These immense companies make billions annually, providing ample money to lobby MPs and health ministers and influence food scientists with new labs and grants. It is not dissimilar to how the tobacco industry operated in the Eighties and Nineties.

Research shows that it costs the country £98 billion each year to treat the conditions associated with the UPF-rich Western diet, increasing the burden on the taxpayer.

UPFs increase the risk of developing obesity, some cancers, heart disease, stroke, and mental health conditions. With the NHS already under immense pressure, it could do without the extra burden caused by the food industry.

Personally, uncovering this information while researching my books has been a real journey. And it is a problem that seems to be getting worse.

So what can we do about it? We might approach the UPF problem in a similar way to the tobacco problem – start with adding warning labels. Block the use of health halos. Expand the current sugar tax and use the profits to subsidise real food.

There is no need to ban UPFs, but the population deserves to know how these products affect their health. It needs to be made clear. And giant food companies should not be allowed to infer that their edible food-like substances are in any way benefiting people’s health. It is nothing short of a lie.

This year, it’s time for us to vote with our wallets. UPFs are incredibly profitable for food manufacturers. They’re cheap to make, scientifically designed to be overeaten and have a long shelf life.

Together, let’s stop making them so profitable. If we leave these products on the shelves, they won’t go off for months, but they will stop making Big Food richer and us sicker.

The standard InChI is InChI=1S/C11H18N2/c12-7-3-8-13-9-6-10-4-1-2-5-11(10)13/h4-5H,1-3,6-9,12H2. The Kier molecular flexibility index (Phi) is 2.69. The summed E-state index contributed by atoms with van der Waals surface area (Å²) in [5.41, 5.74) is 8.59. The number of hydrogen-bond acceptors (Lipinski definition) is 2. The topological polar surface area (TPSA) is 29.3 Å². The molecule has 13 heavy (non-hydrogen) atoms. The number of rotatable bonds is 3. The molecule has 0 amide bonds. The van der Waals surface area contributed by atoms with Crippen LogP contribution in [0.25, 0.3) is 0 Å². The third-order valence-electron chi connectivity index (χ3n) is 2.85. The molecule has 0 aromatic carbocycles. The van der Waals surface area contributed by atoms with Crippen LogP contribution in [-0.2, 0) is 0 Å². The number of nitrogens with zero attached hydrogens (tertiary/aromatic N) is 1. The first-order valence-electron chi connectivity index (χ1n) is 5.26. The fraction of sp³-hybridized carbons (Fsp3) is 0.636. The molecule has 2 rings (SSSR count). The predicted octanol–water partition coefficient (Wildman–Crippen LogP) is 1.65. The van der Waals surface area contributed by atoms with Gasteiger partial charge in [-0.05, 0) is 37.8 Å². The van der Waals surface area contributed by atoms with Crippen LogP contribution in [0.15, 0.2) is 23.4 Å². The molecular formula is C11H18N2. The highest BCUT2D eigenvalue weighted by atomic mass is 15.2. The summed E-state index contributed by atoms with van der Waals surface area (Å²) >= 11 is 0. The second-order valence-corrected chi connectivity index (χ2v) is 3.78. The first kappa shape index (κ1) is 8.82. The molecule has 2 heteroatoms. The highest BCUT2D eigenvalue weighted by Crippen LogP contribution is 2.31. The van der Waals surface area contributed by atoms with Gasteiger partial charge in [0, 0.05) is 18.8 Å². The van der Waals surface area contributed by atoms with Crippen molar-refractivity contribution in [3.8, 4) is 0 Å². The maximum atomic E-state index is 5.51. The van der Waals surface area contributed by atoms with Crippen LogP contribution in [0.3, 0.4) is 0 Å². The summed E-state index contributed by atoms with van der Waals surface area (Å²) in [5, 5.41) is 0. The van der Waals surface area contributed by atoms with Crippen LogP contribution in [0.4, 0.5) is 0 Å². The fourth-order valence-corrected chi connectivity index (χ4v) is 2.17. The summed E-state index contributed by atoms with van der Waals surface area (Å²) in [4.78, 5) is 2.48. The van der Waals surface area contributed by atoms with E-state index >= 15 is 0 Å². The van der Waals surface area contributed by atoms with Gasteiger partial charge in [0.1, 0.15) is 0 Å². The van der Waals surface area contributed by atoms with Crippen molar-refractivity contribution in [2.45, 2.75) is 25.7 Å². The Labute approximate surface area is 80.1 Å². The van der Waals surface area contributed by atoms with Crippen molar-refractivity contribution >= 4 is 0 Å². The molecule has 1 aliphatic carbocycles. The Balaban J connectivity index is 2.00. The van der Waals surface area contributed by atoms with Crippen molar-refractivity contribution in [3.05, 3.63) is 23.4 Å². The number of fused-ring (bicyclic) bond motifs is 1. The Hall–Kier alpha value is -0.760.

If you only make one New Year’s resolution, cutting back on your UPF intake is a strong choice. Your health will thank you for it.
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  #2   ^
Old Mon, Jan-01-24, 18:31
Dodger's Avatar
Dodger Dodger is online now
Posts: 8,740
Plan: Paleoish/Keto
Stats: 225/167/175 Male 71.5 inches
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I've been avoiding UPFs before they were called UPFs. The carbs and industrial oils kept me away.
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  #3   ^
Old Mon, Jan-01-24, 18:46
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Ms Arielle Ms Arielle is offline
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Posts: 19,133
Plan: atkins, carnivore 2023
Stats: 200/211/163 Female 5'8"
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Location: Massachusetts

Why not ban or regulate? Drinking ages are regulated. Smoking ages. Age to purchase them.

Some food items are already banned. Lets keep improving food quality.

As for New Year's resolutions.... Resolutions are made without the support and planning necessary to become a successful. Most resolutions are just a wishful statement.